By: Dr. Jerry Gordon
This may sound a bit surprising to most people, but the large majority of cavities are completely painless. This is because the outer enamel has no nerves. It is only when the cavity enters the underlying dentin that the cavity may begin to feel sensitive.
There are very few things that most people do every single day. Into this small collection goes things like eating, sleeping and breathing. So it is amazing that, for nearly everyone in the U.S., tooth brushing falls into this category! Why, you might ask, has tooth brushing gained such tremendous importance - so much so that you have memories of tooth brushing from your earliest childhood? Because of the dreaded cavity - No one wants cavities when they visit the dentist!
I came across this article on Dental Insurance, it gives a good overview of Dental Insurance.
Let us first understand the idea of dental insurance.Â Dental insurance is a type of insurance in which a person buys a dental insurance plan by paying a monthly or annual premium to a dental insurance company...
In turn the dental insurance company provides dental insurance coverage against dental costs.Â That is if there are any dental costs borne by the insured during the insurance period, the dental insurance company will reimburse the costs incurred by the insured.
Most of the health insurance provided today has dental insurance provided in it. So usually there is no need to buy a separate dental insurance. If your medical or health insurance does not provide dental insurance , you can obtain dental insurance in your health insurance by increasing your premium by a small amount. There are tax benefits also for going for this type of dental insurance plan . In the united states, the premium you pay for health insurance is straightaway deducted from the taxable income, thereby you end up paying lesser taxes .Â
By: DR. JERRY GORDON
Fosamax scare over jaw damage overblown
Osteonecrosis of the jaw is a serious condition. Patients will typically feel jaw pain, swelling, teeth movement or loosening, draining of infected gum tissue, numbness and/or exposed bone.
Recent news reports about the danger of Fosamax stem from problems some patients have had with a class of drugs called bisphosphonates. A few years ago, reports surfaced of patients suffering from severe damage of the jaw (osteonecrosis) after a dental extraction. These patients were taking intravenous bisphosphonates Zometa (zolendronic acid) and Aredia (pamidronate). Oral bisphosphonates like Fosamax (alendronate), Actonel (risedronate) and Boniva (ibandronate) for the treatment of osteoporosis show a less clear link for the potential to cause osteonecrosis after dental surgery, and the risk for this complication appears to be very low.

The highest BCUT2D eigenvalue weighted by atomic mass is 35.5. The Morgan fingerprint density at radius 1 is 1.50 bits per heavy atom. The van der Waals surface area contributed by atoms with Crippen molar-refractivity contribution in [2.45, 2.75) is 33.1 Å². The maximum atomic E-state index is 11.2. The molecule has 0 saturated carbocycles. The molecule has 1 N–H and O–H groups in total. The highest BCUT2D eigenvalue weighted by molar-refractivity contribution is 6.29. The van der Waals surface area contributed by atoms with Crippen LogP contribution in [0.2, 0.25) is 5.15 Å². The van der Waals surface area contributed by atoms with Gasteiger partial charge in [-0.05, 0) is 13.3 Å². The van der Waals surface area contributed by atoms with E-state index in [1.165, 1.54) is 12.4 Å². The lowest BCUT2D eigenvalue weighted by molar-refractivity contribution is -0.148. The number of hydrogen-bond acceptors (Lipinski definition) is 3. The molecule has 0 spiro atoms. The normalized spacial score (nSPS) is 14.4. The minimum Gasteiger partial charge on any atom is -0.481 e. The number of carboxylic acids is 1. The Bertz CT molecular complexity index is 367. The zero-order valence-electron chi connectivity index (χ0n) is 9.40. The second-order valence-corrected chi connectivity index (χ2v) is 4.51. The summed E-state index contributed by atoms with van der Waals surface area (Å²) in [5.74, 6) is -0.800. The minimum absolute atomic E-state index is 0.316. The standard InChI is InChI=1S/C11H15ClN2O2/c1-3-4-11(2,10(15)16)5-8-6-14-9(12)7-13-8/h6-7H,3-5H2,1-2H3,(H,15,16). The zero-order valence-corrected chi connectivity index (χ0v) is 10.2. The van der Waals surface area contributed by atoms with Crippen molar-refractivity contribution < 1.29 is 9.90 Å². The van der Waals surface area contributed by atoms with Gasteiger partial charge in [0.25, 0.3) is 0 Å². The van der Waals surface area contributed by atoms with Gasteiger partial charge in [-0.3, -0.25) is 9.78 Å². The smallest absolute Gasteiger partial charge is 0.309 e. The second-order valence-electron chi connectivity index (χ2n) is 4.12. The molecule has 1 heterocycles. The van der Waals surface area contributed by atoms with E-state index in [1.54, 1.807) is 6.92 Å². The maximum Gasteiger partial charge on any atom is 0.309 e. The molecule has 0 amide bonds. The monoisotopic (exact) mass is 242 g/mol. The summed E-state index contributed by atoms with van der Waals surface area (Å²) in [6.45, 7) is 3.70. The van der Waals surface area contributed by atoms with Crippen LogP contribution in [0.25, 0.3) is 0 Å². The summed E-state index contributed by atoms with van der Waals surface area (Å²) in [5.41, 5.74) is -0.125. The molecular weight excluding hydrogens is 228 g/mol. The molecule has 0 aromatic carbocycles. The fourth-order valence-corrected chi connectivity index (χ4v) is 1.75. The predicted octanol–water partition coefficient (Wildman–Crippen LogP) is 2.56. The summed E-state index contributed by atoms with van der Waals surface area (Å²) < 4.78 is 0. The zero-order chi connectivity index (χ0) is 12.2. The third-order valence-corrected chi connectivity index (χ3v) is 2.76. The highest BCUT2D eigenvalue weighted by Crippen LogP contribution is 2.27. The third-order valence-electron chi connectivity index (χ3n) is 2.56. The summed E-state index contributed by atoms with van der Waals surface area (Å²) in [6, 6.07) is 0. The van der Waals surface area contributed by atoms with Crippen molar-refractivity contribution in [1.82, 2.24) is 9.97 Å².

Osteonecrosis of the jaw is a serious condition. Patients will typically feel jaw pain, swelling, teeth movement or loosening, draining of infected gum tissue, numbness and/or exposed bone. Osteonecrosis can occur several months after a dental extraction, and patients with symptoms of osteonecrosis should contact their dentist as soon as possible to evaluate the condition.
American Idol Performer Yamin Upgrades Teeth Â
Source: News Ch. 34 Binghamton, NYÂ
American Idol third-place winner Elliott Yamin has a new set of choppers to go along with his new songwriting deal, thanks to a California dentist.
Yamin received some $50,000 in porcelain veneers and other dental work during 20 hours in the dental chair of Dr. Davie Frey of Beverly Hills, who provided his expertise gratis, and found that the painful efforts were well worth it to put the beatific smile on his face.
Frey suggested that the changes to his mouth would help Yamin's muscle function and that alone could increase the volume of his voice.
By DR. JERRY GORDON
"The Danger in Your Water" tries to undermine the stellar, 60 year track record of community water fluoridation. In fact, water fluoridation was heralded by the CDC in 1999 as â€œone of the top 10 public health achievements of the 20th centuryâ€.
All you need to see is the title of the article in the August edition of Prevention magazine to see what direction it is heading. The article, "The Danger in Your Water" tries to undermine the stellar, 60 year track record of community water fluoridation. In fact, water fluoridation was heralded by the CDC in 1999 as â€œone of the top 10 public health achievements of the 20th centuryâ€. Although the Prevention article made tepid references about fluorideâ€™s safety, the following excerpt is typical of the slanted tenor of the article: â€œPoison? Indeed, some forms of fluoride are used in high concentrations to kill rats and crop-eating insects. Municipal employees who add fluoridation chemicals to public water systems must wear protective clothing and respiratorsâ€.